Toronto Film Fest 2022: Buzzy, Eagerly Awaited Movies–For One Reason or Another

Spielberg ‘The Fabelmans,’ Viola Davis ‘The Woman King’: 10 Buzzy Toronto Movies

TIFF Film Festival Preview The Swimmers
Glass Onion: Netflix; The Woman King: Ilze Kitshoff/Sony Pictures; The Swimmers/Sidney: TIFF;
After two years of virtual events or limited-capacity premieres, Toronto festival returns in big fashion, with more than 250 films expected to screen during the 10-day event.
Causeway (A24/Apple Original Films)

Though Oscar winner Jennifer Lawrence had juicy supporting role in Adam McKay’s disaster comedy “Don’t Look Up” last year, the film was inconsequential. The former Katniss Everdeen has not had major part since the “Mother!” and “Red Sparrow” (in 2017 and 2018, respectively). She returns in earnest with Causeway, a tale of a soldier with traumatic brain injury trying to readjust to normal life.

Sam Mendes crafts an ode to the power of movies with this story of a cinema ticket-taker (Olivia Colman) who finds herself drawn to new employee (Michael Ward). Colman, who has won an Oscar and scored two other nominations in the last four years, is always arresting, but word is that Ward, so memorable in Steve McQueen’s Small Axe: Lover’s Rock, is the big revelation.

Mendes and longtime collaborator Roger Deakins (Skyfall, 1917) spin the kind of unforgettable images that demand to be seen on the widest screen possible.

The Fablemans (Universal Pictures)

In this autobiopic, Spielberg goes back to his early days as a movie-obsessed kid in Arizona.

“The Fabelmans” is the most personal film yet from the maestro behind “Schindler’s List” and “Jaws,” and it looks to be a hot ticket at this year’s fest — the first time Spielberg has premiered one of his films there.

Multiple Oscar nominee Michelle Williams, Paul Dano, Seth Rogen and Judd Hirsch comprise the ensemble cast, with music by composer John Williams, who came out of retirement for one last ride with his favorite director. In an interview, Williams said the film is about “the muchness of life.”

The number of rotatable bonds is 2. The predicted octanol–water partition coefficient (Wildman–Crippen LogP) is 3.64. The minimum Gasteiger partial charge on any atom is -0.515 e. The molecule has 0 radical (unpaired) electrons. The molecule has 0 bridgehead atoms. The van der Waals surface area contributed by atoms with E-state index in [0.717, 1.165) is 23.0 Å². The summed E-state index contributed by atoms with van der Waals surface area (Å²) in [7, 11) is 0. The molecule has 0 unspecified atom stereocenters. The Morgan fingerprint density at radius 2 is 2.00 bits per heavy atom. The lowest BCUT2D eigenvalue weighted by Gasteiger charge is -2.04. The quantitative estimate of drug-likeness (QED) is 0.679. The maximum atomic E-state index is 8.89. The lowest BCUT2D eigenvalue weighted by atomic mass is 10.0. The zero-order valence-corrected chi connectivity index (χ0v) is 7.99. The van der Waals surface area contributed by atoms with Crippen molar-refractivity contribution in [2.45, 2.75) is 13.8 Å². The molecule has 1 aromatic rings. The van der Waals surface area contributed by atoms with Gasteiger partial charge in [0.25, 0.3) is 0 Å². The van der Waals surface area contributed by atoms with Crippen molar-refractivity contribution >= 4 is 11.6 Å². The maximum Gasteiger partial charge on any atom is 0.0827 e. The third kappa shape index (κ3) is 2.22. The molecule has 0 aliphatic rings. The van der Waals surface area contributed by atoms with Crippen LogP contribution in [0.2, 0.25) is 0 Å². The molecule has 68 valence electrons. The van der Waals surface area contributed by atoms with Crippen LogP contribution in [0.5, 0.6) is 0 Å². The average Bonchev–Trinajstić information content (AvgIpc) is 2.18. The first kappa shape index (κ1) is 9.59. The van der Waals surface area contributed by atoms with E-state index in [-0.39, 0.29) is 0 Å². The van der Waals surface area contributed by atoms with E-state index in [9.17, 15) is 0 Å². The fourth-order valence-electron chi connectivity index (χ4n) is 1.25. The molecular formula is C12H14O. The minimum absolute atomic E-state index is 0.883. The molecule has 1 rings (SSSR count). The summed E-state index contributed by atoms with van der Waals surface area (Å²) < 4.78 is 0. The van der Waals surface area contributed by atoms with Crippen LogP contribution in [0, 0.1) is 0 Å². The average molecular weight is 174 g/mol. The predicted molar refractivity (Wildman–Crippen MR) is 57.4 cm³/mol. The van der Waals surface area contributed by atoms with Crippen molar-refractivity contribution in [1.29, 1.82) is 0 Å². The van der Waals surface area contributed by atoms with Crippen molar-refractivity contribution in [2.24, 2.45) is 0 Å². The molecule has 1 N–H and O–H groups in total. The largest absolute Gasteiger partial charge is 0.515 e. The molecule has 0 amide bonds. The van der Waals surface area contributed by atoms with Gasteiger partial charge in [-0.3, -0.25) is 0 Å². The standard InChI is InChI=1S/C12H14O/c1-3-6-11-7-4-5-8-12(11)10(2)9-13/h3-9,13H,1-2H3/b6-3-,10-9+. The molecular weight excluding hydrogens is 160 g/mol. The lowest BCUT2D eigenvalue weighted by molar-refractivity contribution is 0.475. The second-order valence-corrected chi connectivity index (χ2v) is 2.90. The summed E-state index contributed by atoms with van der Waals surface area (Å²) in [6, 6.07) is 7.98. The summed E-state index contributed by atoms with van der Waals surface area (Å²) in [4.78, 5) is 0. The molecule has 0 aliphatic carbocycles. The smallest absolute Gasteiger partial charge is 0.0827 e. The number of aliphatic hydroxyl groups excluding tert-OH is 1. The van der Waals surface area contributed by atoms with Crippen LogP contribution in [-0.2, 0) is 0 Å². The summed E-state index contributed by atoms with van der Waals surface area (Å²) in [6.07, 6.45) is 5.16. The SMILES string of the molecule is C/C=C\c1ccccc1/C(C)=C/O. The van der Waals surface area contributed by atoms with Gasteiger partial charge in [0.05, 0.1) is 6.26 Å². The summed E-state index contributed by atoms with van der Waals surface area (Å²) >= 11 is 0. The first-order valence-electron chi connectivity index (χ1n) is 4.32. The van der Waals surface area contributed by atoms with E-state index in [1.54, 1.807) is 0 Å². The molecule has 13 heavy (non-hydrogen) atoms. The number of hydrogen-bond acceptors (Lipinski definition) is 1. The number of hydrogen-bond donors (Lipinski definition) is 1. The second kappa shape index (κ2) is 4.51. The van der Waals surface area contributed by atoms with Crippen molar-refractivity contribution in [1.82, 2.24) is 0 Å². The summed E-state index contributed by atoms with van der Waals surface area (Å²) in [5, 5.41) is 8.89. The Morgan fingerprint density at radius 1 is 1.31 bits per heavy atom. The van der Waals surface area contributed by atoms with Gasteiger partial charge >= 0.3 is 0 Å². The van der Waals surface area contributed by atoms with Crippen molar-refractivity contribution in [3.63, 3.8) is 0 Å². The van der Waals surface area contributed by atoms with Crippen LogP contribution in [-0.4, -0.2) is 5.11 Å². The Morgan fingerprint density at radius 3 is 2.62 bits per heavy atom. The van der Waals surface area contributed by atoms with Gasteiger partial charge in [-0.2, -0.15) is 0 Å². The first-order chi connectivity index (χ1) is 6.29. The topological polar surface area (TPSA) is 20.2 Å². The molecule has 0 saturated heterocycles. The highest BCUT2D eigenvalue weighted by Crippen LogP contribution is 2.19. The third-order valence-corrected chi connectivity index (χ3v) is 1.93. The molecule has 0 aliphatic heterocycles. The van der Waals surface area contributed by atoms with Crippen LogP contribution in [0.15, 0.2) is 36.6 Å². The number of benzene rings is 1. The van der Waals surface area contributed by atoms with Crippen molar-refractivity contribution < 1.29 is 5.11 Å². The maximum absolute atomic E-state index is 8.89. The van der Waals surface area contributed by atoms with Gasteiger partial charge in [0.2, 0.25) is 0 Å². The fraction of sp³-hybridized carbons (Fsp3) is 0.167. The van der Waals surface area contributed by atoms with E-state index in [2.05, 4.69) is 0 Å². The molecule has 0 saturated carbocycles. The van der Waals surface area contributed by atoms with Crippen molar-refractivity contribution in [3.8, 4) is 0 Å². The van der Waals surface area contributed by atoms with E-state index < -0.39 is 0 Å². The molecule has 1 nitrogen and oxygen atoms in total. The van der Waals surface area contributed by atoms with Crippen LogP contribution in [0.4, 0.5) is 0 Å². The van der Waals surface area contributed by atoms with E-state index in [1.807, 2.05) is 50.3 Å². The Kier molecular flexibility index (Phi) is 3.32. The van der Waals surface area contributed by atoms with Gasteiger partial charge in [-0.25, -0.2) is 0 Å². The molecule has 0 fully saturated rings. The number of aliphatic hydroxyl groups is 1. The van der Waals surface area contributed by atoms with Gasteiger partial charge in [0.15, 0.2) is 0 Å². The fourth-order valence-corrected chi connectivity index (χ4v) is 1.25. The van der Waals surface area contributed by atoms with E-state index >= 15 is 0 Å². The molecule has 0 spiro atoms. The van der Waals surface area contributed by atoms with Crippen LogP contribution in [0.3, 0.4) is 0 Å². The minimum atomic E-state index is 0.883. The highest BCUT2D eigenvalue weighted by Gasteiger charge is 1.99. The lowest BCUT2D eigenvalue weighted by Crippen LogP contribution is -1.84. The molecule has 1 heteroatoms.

Glass Onion: A Knives Out Story (Netflix)

“Knives Out,” Rian Johnson’s sly update of whodunit, was a sensation when it premiered at TIFF in 2018. Now, the co-conspirators reunite for “Glass Onion: A Knives Out Story,” which finds Daniel Craig’s detective, Benoit Blanc, trying to solve another murder.

Netflix, which paid $450 million for the rights to this film and another Blanc mystery, is distributing, but TIFF audiences will see it before it streams in December. “Glass Onion” finds Blanc moving to Greece, where he tangles with all kinds of suspects played by Edward Norton, Kate Hudson, Leslie Odom Jr., and Janelle Monáe.

The Menu (Searchlight Pictures)

This horror-comedy with Ralph Fiennes as sinister celebrity chef is serving up a pitch-black dish. But the story of group of wealthy guests gathering for molecular gastronomy is not all scares and laughs; the film also offers up social commentary with its look at how the 1% dine … and die.

The impressive ensemble that includes Anya Taylor-Joy, Nicholas Hoult, Hong Chau and Janet McTeer.

Can Harry Styles carry a movie on his solid shoulders? In “My Policeman,” he stars as closeted police officer in 1950s Britain. His character is forced to marry a librarian (Emma Corrin), but his heart belongs to David Dawson’s museum curator.

The film provides devastating look at the prejudice that gay men faced and the pressures they were forced to mask their identities.

Sidney (Apple Original Films)

Reginald Hudlin’s documentary about the late Sidney Poitier debuts just 8 months after the icon’s death. As such, it should offer a potent reminder of his barrier-breaking legacy. Made with the participation of Poitier and the support of his family, the documentary aims to capture the scope of his pioneering career as an actor and director, while showcasing his work as activist.

The Swimmers (Netflix)

When Sally El Hosaini’s refugee drama The Swimmers was announced as opening night, there was sense that Toronto finally might begin with serious awards contender. Based on screenplay by “My Brother the Devil” helmer El Hosaini and Jack Thorne (“The Eddy”), “The Swimmers” tells the true story of sisters Yusra and Sarah Mardini, whose talent as swimmers took them on a journey as refugees from war-torn Syria. The Mardini sisters are the real-life superheroes the movies need right now as uplifting inspiration.

The Whale (A24)

Brendan Fraser, decades removed from his Mummy and “George of the Jungle” superstardom, reemerges with this story of reclusive man living with severe obesity and his efforts to reconnect with his estranged daughter. The indie drama was directed by Darren Aronofsky, who turned 2008’s The Wrestler into a similar showcase for Mickey Rourke, who won an Oscar nomination. If the early buzz on The Whale is right, Fraser could belong to that elite too.

The Woman King (Sony Pictures/TriStar)

Gina Prince-Bythewood shows the true story of the Agojie, a troupe of warrior women who defended the African kingdom of Dahomey in the 19th century. Little has been written about these women, and if not for the film, their strength and sisterhood could’ve been lost forever. Instead, Prince-Bythewood presents an action-packed cinematic experience with the help of an immensely talented ensemble cast including Viola Davis, Adrienne Warren and John Boyega.